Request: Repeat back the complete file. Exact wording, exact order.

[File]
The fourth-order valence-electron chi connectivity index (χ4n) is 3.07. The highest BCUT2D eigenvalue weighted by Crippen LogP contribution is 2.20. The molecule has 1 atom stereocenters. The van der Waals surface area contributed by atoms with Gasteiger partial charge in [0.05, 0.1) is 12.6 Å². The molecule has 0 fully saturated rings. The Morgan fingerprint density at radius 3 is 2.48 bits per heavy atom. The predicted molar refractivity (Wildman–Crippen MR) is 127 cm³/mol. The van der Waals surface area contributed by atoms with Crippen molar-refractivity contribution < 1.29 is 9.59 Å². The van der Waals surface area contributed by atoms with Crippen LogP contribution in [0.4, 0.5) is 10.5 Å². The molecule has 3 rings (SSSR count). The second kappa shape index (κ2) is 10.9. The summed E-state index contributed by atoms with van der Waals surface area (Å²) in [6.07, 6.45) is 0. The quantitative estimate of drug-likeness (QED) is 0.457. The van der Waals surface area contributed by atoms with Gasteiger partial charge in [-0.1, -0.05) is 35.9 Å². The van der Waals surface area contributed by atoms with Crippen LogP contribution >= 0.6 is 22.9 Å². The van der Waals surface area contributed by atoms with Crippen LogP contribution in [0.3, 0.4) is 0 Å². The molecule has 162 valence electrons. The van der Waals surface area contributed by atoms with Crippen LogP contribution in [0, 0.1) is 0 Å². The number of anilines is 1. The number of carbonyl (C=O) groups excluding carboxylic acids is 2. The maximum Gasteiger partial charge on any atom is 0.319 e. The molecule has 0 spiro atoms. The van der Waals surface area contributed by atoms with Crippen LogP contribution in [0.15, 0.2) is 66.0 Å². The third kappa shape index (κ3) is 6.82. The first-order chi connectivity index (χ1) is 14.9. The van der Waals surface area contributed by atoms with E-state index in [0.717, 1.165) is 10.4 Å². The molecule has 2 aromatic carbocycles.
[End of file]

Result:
The fourth-order valence-electron chi connectivity index (χ4n) is 3.07. The highest BCUT2D eigenvalue weighted by Crippen LogP contribution is 2.20. The molecule has 1 atom stereocenters. The van der Waals surface area contributed by atoms with Gasteiger partial charge in [0.05, 0.1) is 12.6 Å². The molecule has 0 fully saturated rings. The Morgan fingerprint density at radius 3 is 2.48 bits per heavy atom. The predicted molar refractivity (Wildman–Crippen MR) is 127 cm³/mol. The van der Waals surface area contributed by atoms with Crippen molar-refractivity contribution < 1.29 is 9.59 Å². The van der Waals surface area contributed by atoms with Crippen LogP contribution in [0.4, 0.5) is 10.5 Å². The molecule has 3 rings (SSSR count). The second kappa shape index (κ2) is 10.9. The summed E-state index contributed by atoms with van der Waals surface area (Å²) in [6.07, 6.45) is 0. The quantitative estimate of drug-likeness (QED) is 0.457. The van der Waals surface area contributed by atoms with Gasteiger partial charge in [-0.1, -0.05) is 35.9 Å². The van der Waals surface area contributed by atoms with Crippen LogP contribution >= 0.6 is 22.9 Å². The van der Waals surface area contributed by atoms with Crippen LogP contribution in [0.3, 0.4) is 0 Å². The molecule has 162 valence electrons. The van der Waals surface area contributed by atoms with Crippen LogP contribution in [0, 0.1) is 0 Å². The number of anilines is 1. The number of carbonyl (C=O) groups excluding carboxylic acids is 2. The maximum Gasteiger partial charge on any atom is 0.319 e. The molecule has 0 spiro atoms. The van der Waals surface area contributed by atoms with Crippen LogP contribution in [0.15, 0.2) is 66.0 Å². The third kappa shape index (κ3) is 6.82. The first-order chi connectivity index (χ1) is 14.9. The van der Waals surface area contributed by atoms with E-state index in [0.717, 1.165) is 10.4 Å². The molecule has 2 aromatic carbocycles.